Racial and cultural differences are long considered an essential factor that contributes to the academic achievement of students. A meta-analysis conducted by Miller-Cotto and Byrnes (2016) found at least 46 articles published between 1996 and 2016 that discussed the matter, which makes it a popular subject among scholars. The results of research on the topic varied considerably, as this especially concerned families and cultural background was one of the central determinates of academic performance, while others believed that the effect was insignificant (Miller-Cotto & Byrnes, 2016). The meta-analysis concluded that the effect of racial and cultural identity was significant but small, as the achievement gap between students of different backgrounds was due to other covariates, such as economic status of families, self-efficacy problems, and school underfinancing Miller-Cotto & Byrnes, 2016). However, Johnson (2018) claims that statistics and researchers that conduct qualitative and quantitative studies are often disconnected from the real lives of African American students. Johnson (2018) believes that race and culture are crucial determinants of academic achievement, as there exists a significant achievement gap between minority students and their White counterparts. In summary, the level of importance of cultural identity for academic performance remains a matter of dispute.

Achievement Gap in K-12

The problem of the achievement gap between African American students and their White counterpart is a matter of heated discussion among scholars, policymakers, and educators. Anderson (2016) states that the US is in an educational crisis for African American students. In 2015, the National Assessment of Educational Progress revealed that 32% of White Americans performed at or above the proficient level at their 12th-grade exam, while only 7% of Americans could reach the proficient level (Anderson, 2016). This implies that African Americans are less likely to achieve sufficient ACT scores than any other racial group, which is a matter of concern (Anderson, 2016). African American students are also more likely to drop out of school than any other group of students (Bowman et al., 2018). Quantitative studies also confirmed that there were significant differences in test results of students of different cultural identities on all educational levels. For instance, the results of a study by Wang et al. (2020) revealed that African Americans had lower performance in both subjects in comparison with Caucasian students. The achievement gap is dangerous not only for African Americans but also for the well-being of the entire nation, as it spreads inequality.

Reasons for Achievement Gap

Numerous studies aimed at assessing the reasons for the gap in the academic achievements of students. A recent article by Bowman et al. (2018) addressed the problem systematically by assessing several factors simultaneously. The results of the research revealed that developmental differences, poverty, racism, curriculum, cultural differences, and insufficient teacher training leads to the appearance of the achievement gap (Bowman et al., 2018). The researchers suggest that all stakeholders need to change their perception of education. Everyone needs to understand that education starts before schools and goes beyond good test scores (Bowman et al., 2018). The policymakers need to make sure that the education system takes into consideration the learning experiences of non-White students and fosters partnerships between students, families, teachers, and school authorities (Bowman et al., 2018). At the same time, a curriculum change is required to accommodate the cultural and developmental differences of children (Bowman et al., 2018). Thus, the reasons for the achievement gap are diverse and need to be addressed systematically.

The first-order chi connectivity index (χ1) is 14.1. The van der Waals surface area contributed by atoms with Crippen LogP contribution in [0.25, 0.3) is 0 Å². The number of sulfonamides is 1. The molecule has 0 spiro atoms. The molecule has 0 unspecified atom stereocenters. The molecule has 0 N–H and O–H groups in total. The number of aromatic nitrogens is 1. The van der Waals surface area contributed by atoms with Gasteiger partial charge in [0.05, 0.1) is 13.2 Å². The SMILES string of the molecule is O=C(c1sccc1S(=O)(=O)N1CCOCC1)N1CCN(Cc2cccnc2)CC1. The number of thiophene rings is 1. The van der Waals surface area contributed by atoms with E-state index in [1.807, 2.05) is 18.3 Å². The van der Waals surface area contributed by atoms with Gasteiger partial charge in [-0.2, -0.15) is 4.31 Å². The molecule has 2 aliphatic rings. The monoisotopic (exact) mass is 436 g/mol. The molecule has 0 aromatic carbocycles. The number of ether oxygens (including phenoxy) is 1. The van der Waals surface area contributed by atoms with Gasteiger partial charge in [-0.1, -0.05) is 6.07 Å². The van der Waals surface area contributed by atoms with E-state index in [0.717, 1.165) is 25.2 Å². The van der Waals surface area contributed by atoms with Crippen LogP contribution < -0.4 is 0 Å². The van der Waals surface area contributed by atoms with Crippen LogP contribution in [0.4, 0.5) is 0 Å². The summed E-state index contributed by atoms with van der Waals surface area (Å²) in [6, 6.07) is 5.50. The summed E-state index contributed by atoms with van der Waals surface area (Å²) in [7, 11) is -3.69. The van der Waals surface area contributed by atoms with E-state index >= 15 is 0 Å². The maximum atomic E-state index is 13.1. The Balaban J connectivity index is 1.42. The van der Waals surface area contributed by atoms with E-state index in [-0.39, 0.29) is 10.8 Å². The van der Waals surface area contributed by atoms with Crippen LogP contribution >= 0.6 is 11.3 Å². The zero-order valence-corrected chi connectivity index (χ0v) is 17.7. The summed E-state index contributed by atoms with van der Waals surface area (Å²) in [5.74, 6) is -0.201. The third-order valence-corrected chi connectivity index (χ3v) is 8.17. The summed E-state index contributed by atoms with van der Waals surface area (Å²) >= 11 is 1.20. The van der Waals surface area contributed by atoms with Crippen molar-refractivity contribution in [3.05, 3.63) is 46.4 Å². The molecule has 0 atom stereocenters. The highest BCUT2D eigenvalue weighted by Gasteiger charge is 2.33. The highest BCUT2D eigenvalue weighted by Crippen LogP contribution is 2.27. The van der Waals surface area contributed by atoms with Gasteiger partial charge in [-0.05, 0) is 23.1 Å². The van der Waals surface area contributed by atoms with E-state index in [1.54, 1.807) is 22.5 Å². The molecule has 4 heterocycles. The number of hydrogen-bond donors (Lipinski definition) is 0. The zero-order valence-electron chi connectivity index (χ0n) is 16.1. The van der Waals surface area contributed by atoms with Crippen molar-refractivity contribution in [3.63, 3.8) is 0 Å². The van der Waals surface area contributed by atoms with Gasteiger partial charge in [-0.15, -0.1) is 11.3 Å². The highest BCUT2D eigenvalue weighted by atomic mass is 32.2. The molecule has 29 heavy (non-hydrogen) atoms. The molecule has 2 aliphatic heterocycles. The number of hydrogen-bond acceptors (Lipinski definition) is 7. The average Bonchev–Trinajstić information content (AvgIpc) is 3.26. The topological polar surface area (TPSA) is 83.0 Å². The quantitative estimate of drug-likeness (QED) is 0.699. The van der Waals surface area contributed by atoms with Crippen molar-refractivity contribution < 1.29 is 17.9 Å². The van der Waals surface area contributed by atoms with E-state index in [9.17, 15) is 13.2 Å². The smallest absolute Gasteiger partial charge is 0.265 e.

Racism and Poverty

One of the central suggestions made by Bowman et al. (2018) is that racism is one of the central factors contributing to the achievement gap. The researchers claim that generations of illegal and illegal deprivation of human rights have not gone unnoticed in the relationships between White and African American students (Bowman, 2018). At the same time, poverty has a tremendous impact on African American students, as this cultural group is more likely to have low-income levels (Anderson, 2016). Black students living in poverty are forced to deal with toxic stress, which includes violence, neglect, inconsistent care, and unloving adults (Bowman et al., 2018). This often results in intellectual development problems (Bowman et al., 2018). However, according to Johnson (2018), being poor and being black are not the same. Even though sometimes racial identity and the level of income are correlated, racial identity should not be viewed as a number of socio-economic factors (Johnson, 2018). Trying to describe a cultural group as a sum of demographic, social, and economic factors is ignoring the history of oppression of African Americans and blaming families for their financial problems, low level of education, and academic underperformance of their children (Johnson, 2018). Thus, poverty and racism are crucial factors that explain the achievement gap between Black and White students.